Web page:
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Publication numberUS6453532 B1
Publication typeGrant
Application numberUS 09/494,688
Publication dateSep 24, 2002
Filing dateJan 31, 2000
Priority dateJun 4, 1999
Fee statusLapsed
Publication number09494688, 494688, US 6453532 B1, US 6453532B1, US-B1-6453532, US6453532 B1, US6453532B1
InventorsMichael Alan Maiers, Robert Terry Haas
Original AssigneeSeagate Technology Llc
Export CitationBiBTeX, EndNote, RefMan
External Links: USPTO, USPTO Assignment, Espacenet
Apparatus for aligning pins on a printed circuit board connector for a disc drive
US 6453532 B1
Abstract
An apparatus and method of aligning a disc drive printed circuit board connector with a corresponding receptacle in a disc drive slot in a test fixture includes a pair of tapered guide members on opposite ends of the connector which are angled toward the pins of the connector so that the connector is centered within the receptacle as the connector is inserted into the receptacle in the test fixture. The receptacle may be mounted for lateral movement within the slot of the test fixture to move relative to the connector as the guide members slide within the receptacle to align the pins and sockets before the pins enter the sockets within the receptacle.
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Claims(10)
What is claimed is:
1. An apparatus for aligning a plurality of pins on a printed circuit board connector in a disc drive with corresponding pin mating sockets in a test fixture receptacle, the disc drive having a base plate with a head disc assembly enclosed on one side of the baseplate and a generally rectangular printed circuit board attached to another side of the baseplate, the circuit board is mounted in a plane generally parallel to the baseplate with the connector mounted along one end of the circuit board, wherein the connector has a series of pins projecting from a front face of the connector between opposite connector ends, the apparatus comprising:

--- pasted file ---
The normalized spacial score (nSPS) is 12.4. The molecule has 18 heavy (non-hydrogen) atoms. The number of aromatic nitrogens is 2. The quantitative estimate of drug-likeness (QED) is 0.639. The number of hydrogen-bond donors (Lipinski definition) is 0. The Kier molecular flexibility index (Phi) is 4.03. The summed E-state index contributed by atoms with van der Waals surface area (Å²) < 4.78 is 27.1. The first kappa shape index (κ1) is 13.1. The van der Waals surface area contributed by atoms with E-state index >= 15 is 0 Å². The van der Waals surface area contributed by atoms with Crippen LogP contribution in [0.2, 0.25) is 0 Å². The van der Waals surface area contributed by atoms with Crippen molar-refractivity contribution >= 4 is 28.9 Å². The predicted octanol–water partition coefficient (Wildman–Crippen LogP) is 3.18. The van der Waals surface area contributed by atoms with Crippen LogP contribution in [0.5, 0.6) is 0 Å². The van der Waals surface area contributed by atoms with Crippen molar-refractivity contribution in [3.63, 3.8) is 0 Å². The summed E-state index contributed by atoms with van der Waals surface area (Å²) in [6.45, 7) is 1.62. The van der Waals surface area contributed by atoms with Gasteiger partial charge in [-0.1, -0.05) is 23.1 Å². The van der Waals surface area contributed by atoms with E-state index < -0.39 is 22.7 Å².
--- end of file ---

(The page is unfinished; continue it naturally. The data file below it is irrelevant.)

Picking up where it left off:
an elongated guide member affixed to one of the connector ends, the guide member having an outer edge extending from a rear edge to a front edge with at least a portion of the outer edge angled toward the pins in a plane perpendicular to the plane of the circuit board.
2. The apparatus according to claim 1 wherein the outer edge and the front edge of the guide member joins together in a curve.
3. The apparatus according to claim 1 further comprising:
a second guide member affixed to the other end of the connector having an outer edge extending from a rear edge to a front edge with at least a portion of the outer edge angled toward the pins in a plane perpendicular to the plane of the circuit board.
4. The apparatus according to claim 1 further comprising a plurality of pin mating sockets between a pair of spaced ends on the test fixture receptacle, the ends being adapted to receive the connector guide member therebetween to align the pins with the pin mating sockets before the pins contact the sockets as the disc drive is inserted into the test fixture receptacle.
5. The apparatus according to claim 4 wherein one receptacle end has an inner guide edge portion extending in a plane parallel to the angled outer edge portion of a mating connector guide member so as to guide the connector into pin and socket alignment as the connector is inserted into the receptacle.